On May 5th, Zoom CEO Yuan talks about safety and citizenship.

The significant surge in Zoom usage since the start of the coronavirus lockdown has been “difficult,” according to Zoom CEO Eric S. Yuan, but it has also created “opportunity for us to drive meaningful change and progress,” as he wrote in a company blog post.

When asked about the lack of pre-configured security features for new customers, Yuan stated, “we failed to set pre-configured security features for our new clients, especially for schools.” This was in reference to meeting passwords and waiting rooms.

Consequently, “uninvited, offensive, and sometimes downright terrible people disrupt meetings,” Yuan wrote. (Last week, someone like this disrupted a Zoom conference in the Bay Area about sexual abuse.) Concerning speculation that he and Zoom have Chinese ties, Yuan cleared the air. He claimed to have been a resident of the United States since 1997 and to have become a citizen in 2007; furthermore, he claimed that Zoom was an entirely American enterprise.

Zoom, like many other global technology firms, “has operations and workers in China…. operated by subsidiaries of the U.S. parent business,” Yuan explained. Similar to our U.S. competitors, we have a physical presence and staff in China.

In addition, Yuan stated, “We have 1 (one) co-located data centre in China [that is] run by a leading Australian company and is geofenced.” “Its primary purpose is to accommodate the needs of our Fortune 500 clients who have operations or customers in China and who seek to make use of our platform to make contact with said clients and consumers.”

Conferencing eavesdropping on Zoom calls on May 4, 2020

After being detected infiltrating the Zoom meetings of competing London publications, a reporter for the Financial Times resigned.

Mark Di Stefano resigned through Twitter after The Independent reported that Di Stefano had attended a discussion about layoffs and pay cuts for Independent employees last week, first under his own identity and then anonymously.

Soon later, Di Stefano’s piece on layoffs at The Independent ran in the Financial Times. According to The Independent, Di Stefano indicated that his information came from “people on the call.”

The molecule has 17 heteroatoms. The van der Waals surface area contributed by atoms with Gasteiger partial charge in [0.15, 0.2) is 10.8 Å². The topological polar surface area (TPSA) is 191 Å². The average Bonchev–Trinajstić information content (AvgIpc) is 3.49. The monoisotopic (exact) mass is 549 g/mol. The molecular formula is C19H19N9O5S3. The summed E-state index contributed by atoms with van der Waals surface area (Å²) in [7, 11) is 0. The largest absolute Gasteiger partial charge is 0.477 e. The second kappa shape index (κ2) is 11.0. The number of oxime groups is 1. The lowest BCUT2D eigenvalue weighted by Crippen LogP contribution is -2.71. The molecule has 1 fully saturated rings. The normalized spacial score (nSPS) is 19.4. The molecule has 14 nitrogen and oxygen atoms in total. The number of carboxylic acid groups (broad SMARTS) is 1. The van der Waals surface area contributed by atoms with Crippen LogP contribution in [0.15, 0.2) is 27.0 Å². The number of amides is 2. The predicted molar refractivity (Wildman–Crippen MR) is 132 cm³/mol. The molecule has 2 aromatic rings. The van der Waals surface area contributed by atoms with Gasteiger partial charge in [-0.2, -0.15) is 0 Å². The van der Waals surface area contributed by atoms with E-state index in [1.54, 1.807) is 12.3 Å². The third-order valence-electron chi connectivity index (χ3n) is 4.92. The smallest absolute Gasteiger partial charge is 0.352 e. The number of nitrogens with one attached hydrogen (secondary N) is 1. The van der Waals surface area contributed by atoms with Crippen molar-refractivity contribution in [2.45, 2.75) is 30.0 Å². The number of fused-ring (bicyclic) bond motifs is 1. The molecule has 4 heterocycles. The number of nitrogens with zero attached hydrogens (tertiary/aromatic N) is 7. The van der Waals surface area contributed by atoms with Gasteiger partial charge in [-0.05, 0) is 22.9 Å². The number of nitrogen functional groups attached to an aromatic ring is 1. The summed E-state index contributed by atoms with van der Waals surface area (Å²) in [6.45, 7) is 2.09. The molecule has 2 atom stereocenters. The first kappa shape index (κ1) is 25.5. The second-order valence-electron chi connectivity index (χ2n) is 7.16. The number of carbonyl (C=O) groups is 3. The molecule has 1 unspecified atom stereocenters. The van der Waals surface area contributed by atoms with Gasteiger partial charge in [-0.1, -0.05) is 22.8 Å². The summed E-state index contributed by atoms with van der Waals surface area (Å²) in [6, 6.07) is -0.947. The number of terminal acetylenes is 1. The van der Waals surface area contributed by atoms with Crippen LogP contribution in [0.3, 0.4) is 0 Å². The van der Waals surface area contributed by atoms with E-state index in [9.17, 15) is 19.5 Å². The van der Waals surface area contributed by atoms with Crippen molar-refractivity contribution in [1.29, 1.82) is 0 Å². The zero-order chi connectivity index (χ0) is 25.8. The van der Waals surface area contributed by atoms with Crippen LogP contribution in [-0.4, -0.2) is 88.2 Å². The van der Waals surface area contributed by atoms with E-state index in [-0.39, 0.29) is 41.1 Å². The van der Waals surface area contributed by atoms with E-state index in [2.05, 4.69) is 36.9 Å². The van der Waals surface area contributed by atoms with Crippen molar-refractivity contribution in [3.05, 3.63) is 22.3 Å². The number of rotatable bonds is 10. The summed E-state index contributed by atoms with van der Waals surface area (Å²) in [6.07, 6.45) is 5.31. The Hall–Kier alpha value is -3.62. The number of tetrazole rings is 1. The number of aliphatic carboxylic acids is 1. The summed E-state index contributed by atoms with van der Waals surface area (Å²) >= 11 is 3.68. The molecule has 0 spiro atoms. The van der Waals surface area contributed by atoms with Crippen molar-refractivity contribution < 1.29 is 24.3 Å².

The Independent discovered that Di Stefano’s mobile device had been used to join a Zoom meeting at rival London publication Evening Standard. After the discussion, an article appeared in the Financial Times discussing layoffs and wage reduction at the Evening Standard.

May 1, 2020: There are vulnerabilities in competing videoconferencing software.

Consumer Reports claimed in a blog post that Zoom isn’t the only video-conferencing service with problematic privacy standards. Google’s Duo, Meet, and Hangouts, as well as Cisco Webex and Microsoft’s Teams and Skype, provide this feature.

The films might be used for things like training facial recognition systems, and all three companies “can collect data while you’re in a videoconference,” according to Consumer Reports.

According to Consumer Reports, it’s important to be aware that the host or another attendee could be secretly recording your video conference.

Video conferences were also advised to be joined by telephone, account creation avoided if at all feasible, and “burner” email addresses employed instead.

April 30, 2020: On April 30—the same day that its stock began trading on the NASDAQ 100—Zoom was found lying again.